05/22/2013 03:06 pm ET Updated Jul 22, 2013

Spot the Cop

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By year-end 2011, 9,944 people died in speeding-related car crashes in the U.S. The number of individuals killed in accidents where speeding occurred represented a whopping 31 percent of the total motor vehicle fatalities for the year. During 2012, in New York City alone, the number of traffic fatalities involving speeding drivers increased by 65 percent over the same period the previous year. Distracted driving and speeding contribute to a devastating national trend that continually makes accidents the most common cause of death for small children, adolescents and young adults in the U.S. Sadly, a new wave of digital apps aims to assist speeding motorists in their efforts to avoid detection from police agencies working to enforce speed limits on motorways.

The popularity of Trapster, the speed trap sharing system, continues to increase at staggering rates with over 19 million drivers currently operating the app on their phones. Working like a wireless radar detector on smart phones, the app constantly scans reported speed traps, accidents and other traffic enforcement measures and updates nearby drivers about police whereabouts. With 20,000 to 50,000 new users downloading the app each day, Trapster represents a booming success in the digital app market.

Apps like Trapster provide many beneficial services to users. They alert drivers of potential hazards such as car accidents and assist drivers in managing commutes by minimizing delays caused by speed traps and roadway dangers. However, the app also encourages speeding in a nation that loses too many of its youngest citizens to car accidents.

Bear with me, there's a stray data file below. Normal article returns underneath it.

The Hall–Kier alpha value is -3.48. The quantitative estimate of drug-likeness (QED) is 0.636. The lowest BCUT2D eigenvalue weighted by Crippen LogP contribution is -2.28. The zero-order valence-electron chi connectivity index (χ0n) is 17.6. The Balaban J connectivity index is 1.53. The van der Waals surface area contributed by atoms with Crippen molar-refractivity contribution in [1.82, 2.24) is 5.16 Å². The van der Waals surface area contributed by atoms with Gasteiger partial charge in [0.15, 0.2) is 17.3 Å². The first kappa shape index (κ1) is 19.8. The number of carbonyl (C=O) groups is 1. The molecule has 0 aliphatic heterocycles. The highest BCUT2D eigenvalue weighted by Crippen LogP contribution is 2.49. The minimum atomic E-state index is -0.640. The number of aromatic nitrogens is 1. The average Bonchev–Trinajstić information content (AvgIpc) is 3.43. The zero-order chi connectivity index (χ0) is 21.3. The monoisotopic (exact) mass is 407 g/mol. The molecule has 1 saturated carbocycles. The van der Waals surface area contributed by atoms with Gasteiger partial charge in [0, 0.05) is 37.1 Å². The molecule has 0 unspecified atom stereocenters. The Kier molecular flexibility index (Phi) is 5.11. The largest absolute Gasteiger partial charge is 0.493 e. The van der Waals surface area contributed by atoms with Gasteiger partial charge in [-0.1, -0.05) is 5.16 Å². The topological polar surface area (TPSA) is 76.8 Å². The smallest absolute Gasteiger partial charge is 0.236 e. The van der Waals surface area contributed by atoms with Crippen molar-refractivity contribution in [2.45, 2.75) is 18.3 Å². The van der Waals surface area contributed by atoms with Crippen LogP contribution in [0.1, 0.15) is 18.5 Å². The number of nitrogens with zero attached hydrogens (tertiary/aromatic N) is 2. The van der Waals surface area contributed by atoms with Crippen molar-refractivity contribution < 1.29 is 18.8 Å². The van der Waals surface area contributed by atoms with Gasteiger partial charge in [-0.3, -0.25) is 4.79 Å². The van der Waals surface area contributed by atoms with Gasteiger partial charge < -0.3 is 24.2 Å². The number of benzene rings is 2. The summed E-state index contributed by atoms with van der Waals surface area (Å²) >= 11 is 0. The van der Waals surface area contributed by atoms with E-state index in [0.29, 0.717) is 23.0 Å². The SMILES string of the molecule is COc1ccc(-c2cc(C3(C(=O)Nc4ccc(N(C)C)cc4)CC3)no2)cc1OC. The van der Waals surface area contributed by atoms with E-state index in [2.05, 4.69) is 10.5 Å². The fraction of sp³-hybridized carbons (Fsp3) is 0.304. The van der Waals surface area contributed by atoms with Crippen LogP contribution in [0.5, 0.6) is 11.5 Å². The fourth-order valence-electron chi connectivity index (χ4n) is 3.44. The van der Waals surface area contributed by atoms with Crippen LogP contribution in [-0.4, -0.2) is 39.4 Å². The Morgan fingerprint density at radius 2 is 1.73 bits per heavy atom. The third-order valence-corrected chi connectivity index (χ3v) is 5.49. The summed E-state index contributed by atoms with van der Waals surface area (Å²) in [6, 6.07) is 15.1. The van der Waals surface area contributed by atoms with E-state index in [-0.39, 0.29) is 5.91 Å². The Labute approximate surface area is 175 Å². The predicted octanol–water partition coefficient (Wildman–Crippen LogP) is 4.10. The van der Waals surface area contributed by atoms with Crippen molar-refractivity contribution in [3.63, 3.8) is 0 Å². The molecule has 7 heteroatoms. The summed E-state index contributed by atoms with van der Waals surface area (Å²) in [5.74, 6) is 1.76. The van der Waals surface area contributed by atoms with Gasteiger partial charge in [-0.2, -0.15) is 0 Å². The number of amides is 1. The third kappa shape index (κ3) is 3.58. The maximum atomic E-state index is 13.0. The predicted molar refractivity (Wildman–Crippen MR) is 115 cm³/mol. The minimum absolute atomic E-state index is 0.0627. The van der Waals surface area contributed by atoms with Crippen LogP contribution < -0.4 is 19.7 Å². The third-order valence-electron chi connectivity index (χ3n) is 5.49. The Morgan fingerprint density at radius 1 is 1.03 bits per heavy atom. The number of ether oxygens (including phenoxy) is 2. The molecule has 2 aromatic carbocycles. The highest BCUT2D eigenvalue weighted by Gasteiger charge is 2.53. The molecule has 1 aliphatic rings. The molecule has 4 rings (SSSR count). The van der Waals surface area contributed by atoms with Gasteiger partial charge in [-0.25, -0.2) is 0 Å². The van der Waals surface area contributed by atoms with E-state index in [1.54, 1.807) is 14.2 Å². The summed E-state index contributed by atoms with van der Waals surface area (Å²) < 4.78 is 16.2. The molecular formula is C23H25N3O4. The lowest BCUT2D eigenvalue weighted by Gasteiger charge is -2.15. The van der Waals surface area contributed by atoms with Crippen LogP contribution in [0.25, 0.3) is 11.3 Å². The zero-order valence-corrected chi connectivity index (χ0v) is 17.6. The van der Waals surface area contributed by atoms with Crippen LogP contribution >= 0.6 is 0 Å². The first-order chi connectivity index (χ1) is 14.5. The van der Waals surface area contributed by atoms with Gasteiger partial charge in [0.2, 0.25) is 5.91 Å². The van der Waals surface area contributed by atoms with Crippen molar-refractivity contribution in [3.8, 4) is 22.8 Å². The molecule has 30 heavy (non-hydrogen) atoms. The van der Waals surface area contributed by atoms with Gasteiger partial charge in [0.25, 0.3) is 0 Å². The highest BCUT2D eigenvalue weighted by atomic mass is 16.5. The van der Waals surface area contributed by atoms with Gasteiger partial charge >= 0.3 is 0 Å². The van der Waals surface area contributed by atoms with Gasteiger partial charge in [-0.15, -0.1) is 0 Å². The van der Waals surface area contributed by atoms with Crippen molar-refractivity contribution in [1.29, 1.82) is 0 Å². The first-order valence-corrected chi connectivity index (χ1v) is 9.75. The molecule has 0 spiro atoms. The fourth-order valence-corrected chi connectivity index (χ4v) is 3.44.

Increasingly, users rely on cell phones for protection. From personal security apps and distracted driving prevention measures to asthma and diabetes monitoring apps, smartphone users carry the equivalent of digital bodyguards in their pockets and purses. Unfortunately, apps used to promote unsafe driving behaviors contradict many of the life-saving digital monitoring systems available today. As distracted driving rates show, reaching for a cell phone to look for speed traps while zipping down the highway can lead to devastating consequences. Ultimately, morning drive reports and traffic apps provide drivers with most of the information they need to avoid delays and road hazards without promoting unsafe driving through speed trap monitoring.

For more information on apps used to protect drivers from distracted driving, please see: "Putting Texting and Driving in the Back Seat."